Allen Legal Group
Attorney at Law serving Dallas, Plano, Allen, McKinney, Frisco and Collin County
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returning more to creditors in bankrupty

When someone indebted to you files for bankruptcy, you still have legal options.  



Creditors must take affirmative action when a debtor files bankruptcy.  When a bankruptcy is filed by a debtor, a bar date is usually set to determine the last day that proof of claim can be filed.  A proof of claim is an affirmative statement of the amount and basis for the money owed a creditor against a bankrupt debtor.  If a proof of claim is not filed then the Creditor often get nothing from the bankruptcy filer.  Filing a proof of claim secures your right to payment of that debt within the bankruptcy rules (does not guarantee full or even partial payment of the debt).  The rules for how much a debtor has to pay to secured and unsecured creditors differ between a Chapter 7, 13, and 11 case. Also, the amount of total assets in the “pot” will play a significant role in whether a creditor will receive payment.  We can help you analyze a bankruptcy case and determine what you are entitled to receive in the case.  



A transfer of claim occurs when a creditor in a bankruptcy case sells or transfers its right to payment to another creditor.  We can help you structure and file a transfer of claim.  



When a person files bankruptcy that person’s property is protected under Section 362 of the Bankruptcy Code.  A creditor cannot pursue collection efforts and cannot try to take the bankrupt person’s assets without court permission.  The protection is removed at the end of the case when the bankruptcy case is dismissed, closed, or discharged.  The protection can also be removed if a creditor files a Motion for Relief (motion requesting relief from the bankruptcy court protection).  The grounds for filing the motion and the likelihood of a court permitting such protection removal vary depending on the type of debt, the Chapter of the bankruptcy case, and the Judge.  We can help you determine if a Motion for Relief is proper in your case.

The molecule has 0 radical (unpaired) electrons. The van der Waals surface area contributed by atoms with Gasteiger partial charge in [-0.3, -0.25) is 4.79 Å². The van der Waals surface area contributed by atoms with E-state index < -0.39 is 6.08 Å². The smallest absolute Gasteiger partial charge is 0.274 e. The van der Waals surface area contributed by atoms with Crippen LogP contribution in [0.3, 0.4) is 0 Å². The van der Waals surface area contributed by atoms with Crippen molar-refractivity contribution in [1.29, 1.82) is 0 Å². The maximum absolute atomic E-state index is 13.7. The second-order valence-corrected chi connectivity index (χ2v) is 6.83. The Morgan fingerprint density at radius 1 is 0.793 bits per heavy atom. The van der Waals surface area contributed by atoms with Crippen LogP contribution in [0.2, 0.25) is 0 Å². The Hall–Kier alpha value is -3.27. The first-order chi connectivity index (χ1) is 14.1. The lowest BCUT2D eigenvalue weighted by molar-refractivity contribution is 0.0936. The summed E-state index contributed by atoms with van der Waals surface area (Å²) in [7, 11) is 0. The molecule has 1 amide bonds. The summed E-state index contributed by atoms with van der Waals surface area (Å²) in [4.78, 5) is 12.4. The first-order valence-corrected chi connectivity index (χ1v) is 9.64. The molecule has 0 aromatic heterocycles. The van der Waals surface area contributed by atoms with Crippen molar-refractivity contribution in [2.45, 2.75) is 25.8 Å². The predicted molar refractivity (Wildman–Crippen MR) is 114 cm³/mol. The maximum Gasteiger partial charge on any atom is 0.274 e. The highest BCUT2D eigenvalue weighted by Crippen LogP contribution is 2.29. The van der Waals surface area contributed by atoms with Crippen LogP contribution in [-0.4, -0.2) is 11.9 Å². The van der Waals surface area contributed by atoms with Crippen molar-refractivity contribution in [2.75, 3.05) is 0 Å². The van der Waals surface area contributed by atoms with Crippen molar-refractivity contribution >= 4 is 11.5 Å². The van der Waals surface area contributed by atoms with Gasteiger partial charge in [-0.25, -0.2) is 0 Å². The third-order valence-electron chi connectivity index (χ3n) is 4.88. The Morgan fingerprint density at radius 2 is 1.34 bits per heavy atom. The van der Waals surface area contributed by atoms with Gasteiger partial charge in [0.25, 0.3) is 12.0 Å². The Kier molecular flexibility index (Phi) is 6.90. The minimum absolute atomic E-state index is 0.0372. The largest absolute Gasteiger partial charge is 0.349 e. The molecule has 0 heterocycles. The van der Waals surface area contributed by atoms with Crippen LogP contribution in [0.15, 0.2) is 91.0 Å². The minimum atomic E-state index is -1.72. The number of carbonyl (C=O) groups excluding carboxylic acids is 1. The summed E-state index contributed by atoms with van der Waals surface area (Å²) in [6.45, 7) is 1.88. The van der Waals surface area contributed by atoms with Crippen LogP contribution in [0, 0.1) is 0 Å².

If the debtor fails to comply with the bankruptcy rules then a Motion to Dismiss the bankruptcy case may be granted.  Any party in interest can file a Motion to Dismiss the case and many reasons to dismiss exist under the Bankruptcy Code and case law.  We can help determine if you have proper grounds for a Motion to Dismiss in a bankruptcy case.  



Creditors often find themselves struggling to understand the bankruptcy process.  Creditors must be prepared to deal with creditor committees, bar dates, 341 hearings, cash collateral issues, adversaries, responses to motions and notices (Notice of Final Cure, Trustee Recommendations, Discharge motions, Claim Objections), and debtors that conveniently forget to schedule a debt.  We can help you identify your rights and put together a plan of action. 


Contact us today if someone indebted to you declares bankruptcy.